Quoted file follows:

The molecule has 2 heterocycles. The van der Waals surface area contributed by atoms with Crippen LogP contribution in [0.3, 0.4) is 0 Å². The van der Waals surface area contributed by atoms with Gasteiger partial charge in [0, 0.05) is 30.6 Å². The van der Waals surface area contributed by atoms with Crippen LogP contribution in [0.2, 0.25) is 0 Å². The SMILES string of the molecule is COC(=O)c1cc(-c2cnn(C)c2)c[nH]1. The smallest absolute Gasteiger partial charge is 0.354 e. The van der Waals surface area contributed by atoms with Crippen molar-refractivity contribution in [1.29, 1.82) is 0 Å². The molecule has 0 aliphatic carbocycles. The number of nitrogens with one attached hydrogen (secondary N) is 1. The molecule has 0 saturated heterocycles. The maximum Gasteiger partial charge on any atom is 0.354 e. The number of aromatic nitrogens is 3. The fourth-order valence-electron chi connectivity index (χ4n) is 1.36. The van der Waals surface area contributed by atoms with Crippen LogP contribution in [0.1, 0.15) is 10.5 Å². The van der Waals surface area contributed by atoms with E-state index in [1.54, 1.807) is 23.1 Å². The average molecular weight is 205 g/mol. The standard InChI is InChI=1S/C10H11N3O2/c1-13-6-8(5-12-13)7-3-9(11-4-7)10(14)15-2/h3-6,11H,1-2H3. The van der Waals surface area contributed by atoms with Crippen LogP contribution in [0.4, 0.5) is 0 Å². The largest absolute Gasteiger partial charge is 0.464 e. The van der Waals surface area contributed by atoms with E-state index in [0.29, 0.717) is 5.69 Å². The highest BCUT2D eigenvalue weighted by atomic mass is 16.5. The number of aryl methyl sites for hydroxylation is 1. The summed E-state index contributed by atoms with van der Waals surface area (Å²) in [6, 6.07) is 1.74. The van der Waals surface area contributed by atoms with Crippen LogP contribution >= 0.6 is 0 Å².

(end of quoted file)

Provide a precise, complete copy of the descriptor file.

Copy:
The molecule has 2 heterocycles. The van der Waals surface area contributed by atoms with Crippen LogP contribution in [0.3, 0.4) is 0 Å². The van der Waals surface area contributed by atoms with Gasteiger partial charge in [0, 0.05) is 30.6 Å². The van der Waals surface area contributed by atoms with Crippen LogP contribution in [0.2, 0.25) is 0 Å². The SMILES string of the molecule is COC(=O)c1cc(-c2cnn(C)c2)c[nH]1. The smallest absolute Gasteiger partial charge is 0.354 e. The van der Waals surface area contributed by atoms with Crippen molar-refractivity contribution in [1.29, 1.82) is 0 Å². The molecule has 0 aliphatic carbocycles. The number of nitrogens with one attached hydrogen (secondary N) is 1. The molecule has 0 saturated heterocycles. The maximum Gasteiger partial charge on any atom is 0.354 e. The number of aromatic nitrogens is 3. The fourth-order valence-electron chi connectivity index (χ4n) is 1.36. The van der Waals surface area contributed by atoms with Crippen LogP contribution in [0.1, 0.15) is 10.5 Å². The van der Waals surface area contributed by atoms with E-state index in [1.54, 1.807) is 23.1 Å². The average molecular weight is 205 g/mol. The standard InChI is InChI=1S/C10H11N3O2/c1-13-6-8(5-12-13)7-3-9(11-4-7)10(14)15-2/h3-6,11H,1-2H3. The van der Waals surface area contributed by atoms with Crippen LogP contribution in [0.4, 0.5) is 0 Å². The largest absolute Gasteiger partial charge is 0.464 e. The van der Waals surface area contributed by atoms with E-state index in [0.29, 0.717) is 5.69 Å². The highest BCUT2D eigenvalue weighted by atomic mass is 16.5. The number of aryl methyl sites for hydroxylation is 1. The summed E-state index contributed by atoms with van der Waals surface area (Å²) in [6, 6.07) is 1.74. The van der Waals surface area contributed by atoms with Crippen LogP contribution >= 0.6 is 0 Å².